UBC Theses and Dissertations
Agent inactivity in the Evolutionary Minority Game Mitton, Michael D.
In this work I have developed a model, based on the Evolutionary Minority Game (EMG), to examine the effect of agent inactivity within a group of agents competing for a limited resource, but governed by both supply-and-demand and a minority rule. The structure of the inactivity mechanism has been modeled after the strategy preference parameter, p, of the EMG. A parameter has also been introduced that models, in a very simple way, the effect of inflation on the system in order to motivate the agents to play the game. The behaviour of the model has been examined with the use of numerical simulations over its entire phase space. The results focus on two aspects of the model: 1. how an agent's performance depends on his activity level; and 2. how the properties of the EMG are affected when agents are given the option of not playing the game. Results of these simulations demonstrate that an agent's performance is strongly dependent on his level of activity. Specifically, it has been shown that an agent's optimal level of activity is dependent on his strategy preference and, moreover, that this optimal activity level undergoes a first-order transition from a phase of optimal inactivity to a phase of optimal activity as the inflationary force is increased. Even though an agent's activity decision has been modeled as a process independent of his decision to "buy" or "sell" during a given round, results of simulations indicate that correlations between the two decisions have emerged from the collective dynamics of the group. A theory of the model has also been developed. The formulation of the theory is based on a mean-field approach in which the actions of a single agent are considered within a background field produced by the remainder of the group. It has been found that the results of the theory agree with those of the numerical simulations very well and appear to become exact in the thermodynamic limit. Furthermore, the discrepancy between theory and simulation at finite N indicate a possible breakdown of the non-local nature of the inter-agent interactions built-in to the model.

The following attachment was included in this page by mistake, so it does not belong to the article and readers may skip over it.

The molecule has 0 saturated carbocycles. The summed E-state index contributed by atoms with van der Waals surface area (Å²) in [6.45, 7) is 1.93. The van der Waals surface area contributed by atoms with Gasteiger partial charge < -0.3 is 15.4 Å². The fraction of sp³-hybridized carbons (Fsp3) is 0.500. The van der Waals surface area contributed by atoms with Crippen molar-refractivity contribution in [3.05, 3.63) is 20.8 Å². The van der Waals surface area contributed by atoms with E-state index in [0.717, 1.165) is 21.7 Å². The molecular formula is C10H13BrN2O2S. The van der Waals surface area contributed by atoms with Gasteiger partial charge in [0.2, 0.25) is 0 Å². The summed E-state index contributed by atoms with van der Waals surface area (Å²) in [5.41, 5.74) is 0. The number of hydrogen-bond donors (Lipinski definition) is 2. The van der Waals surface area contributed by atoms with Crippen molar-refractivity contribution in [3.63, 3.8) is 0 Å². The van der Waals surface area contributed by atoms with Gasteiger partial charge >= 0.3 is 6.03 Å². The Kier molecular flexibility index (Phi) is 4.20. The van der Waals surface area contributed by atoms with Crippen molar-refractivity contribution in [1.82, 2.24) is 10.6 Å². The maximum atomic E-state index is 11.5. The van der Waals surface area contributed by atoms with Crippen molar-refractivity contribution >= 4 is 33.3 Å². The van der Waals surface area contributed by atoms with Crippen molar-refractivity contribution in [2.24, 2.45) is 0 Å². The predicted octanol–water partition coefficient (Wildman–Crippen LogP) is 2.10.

Item Citations and Data